Let’s describe a real function \(f\) whose Maclaurin series converges only at zero. For \(n \ge 0\) we denote \(f_n(x)= e^{-n} \cos n^2x\) and \[

f(x) = \sum_{n=0}^\infty f_n(x)=\sum_{n=0}^\infty e^{-n} \cos n^2 x.\] For \(k \ge 0\), the \(k\)th-derivative of \(f_n\) is \[

f_n^{(k)}(x) = e^{-n} n^{2k} \cos \left(n^2 x + \frac{k \pi}{2}\right)\] and \[

\left\vert f_n^{(k)}(x) \right\vert \le e^{-n} n^{2k}\] for all \(x \in \mathbb R\). Therefore \(\displaystyle \sum_{n=0}^\infty f_n^{(k)}(x)\) is normally convergent and \(f\) is an indefinitely differentiable function with \[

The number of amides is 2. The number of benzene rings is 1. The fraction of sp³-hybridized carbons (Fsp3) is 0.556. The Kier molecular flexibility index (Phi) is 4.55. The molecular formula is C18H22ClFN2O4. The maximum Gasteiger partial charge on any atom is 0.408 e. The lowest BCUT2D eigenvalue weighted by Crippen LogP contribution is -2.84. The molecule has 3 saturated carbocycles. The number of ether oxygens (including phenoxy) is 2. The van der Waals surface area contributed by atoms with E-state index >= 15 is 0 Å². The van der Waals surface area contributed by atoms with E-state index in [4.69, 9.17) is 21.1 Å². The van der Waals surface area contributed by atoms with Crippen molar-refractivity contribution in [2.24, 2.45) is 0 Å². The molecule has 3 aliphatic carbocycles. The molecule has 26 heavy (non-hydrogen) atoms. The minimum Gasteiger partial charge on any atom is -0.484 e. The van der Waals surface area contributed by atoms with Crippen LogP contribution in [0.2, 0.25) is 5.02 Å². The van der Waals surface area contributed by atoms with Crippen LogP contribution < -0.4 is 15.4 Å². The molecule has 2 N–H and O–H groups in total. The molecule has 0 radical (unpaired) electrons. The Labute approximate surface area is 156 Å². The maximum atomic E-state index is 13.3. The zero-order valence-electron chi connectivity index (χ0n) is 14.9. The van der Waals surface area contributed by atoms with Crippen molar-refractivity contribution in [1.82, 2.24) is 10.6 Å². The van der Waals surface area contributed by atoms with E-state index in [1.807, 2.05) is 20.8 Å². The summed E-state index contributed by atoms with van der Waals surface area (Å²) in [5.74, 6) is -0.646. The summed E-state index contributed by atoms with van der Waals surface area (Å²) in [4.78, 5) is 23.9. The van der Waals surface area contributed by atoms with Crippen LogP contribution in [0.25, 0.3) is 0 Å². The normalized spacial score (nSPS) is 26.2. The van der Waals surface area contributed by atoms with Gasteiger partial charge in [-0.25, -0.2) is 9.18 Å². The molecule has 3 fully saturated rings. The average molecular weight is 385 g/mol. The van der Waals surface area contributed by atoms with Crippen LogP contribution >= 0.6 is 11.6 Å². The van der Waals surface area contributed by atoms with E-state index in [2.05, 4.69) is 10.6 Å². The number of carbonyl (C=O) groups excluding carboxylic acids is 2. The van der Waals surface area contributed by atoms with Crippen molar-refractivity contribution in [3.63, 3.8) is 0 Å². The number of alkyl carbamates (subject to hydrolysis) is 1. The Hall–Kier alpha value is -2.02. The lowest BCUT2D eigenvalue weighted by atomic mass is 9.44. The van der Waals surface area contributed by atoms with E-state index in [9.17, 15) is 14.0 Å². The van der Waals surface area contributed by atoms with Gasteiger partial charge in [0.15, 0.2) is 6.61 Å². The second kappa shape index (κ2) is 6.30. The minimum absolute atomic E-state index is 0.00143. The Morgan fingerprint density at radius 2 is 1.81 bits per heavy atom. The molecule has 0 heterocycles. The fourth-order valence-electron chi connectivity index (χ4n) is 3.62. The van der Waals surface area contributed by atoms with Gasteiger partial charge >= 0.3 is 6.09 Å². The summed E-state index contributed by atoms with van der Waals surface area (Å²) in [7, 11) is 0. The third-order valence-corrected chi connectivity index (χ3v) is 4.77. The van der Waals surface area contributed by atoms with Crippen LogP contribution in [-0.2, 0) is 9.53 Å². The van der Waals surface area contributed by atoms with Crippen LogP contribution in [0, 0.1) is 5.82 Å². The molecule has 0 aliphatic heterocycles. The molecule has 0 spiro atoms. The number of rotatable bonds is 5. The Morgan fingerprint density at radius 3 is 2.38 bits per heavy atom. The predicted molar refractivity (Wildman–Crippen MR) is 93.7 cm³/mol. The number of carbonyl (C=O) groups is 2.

f^{(k)}(x) = \sum_{n=0}^\infty e^{-n} n^{2k} \cos \left(n^2 x + \frac{k \pi}{2}\right).\] Its Maclaurin series has only terms of even degree and the absolute value of the term of degree \(2k\) is \[

\left(\sum_{n=0}^\infty e^{-n} n^{4k}\right)\frac{x^{2k}}{(2k)!} > e^{-2k} (2k)^{4k}\frac{x^{2k}}{(2k)!} > \left(\frac{2kx}{e}\right)^{2k}.\] The right hand side of this inequality is greater than \(1\) for \(k \ge \frac{e}{2x}\). This means that for any nonzero \(x\) the Maclaurin series for \(f\) diverges.

## Mathematical exceptions to the rules or intuition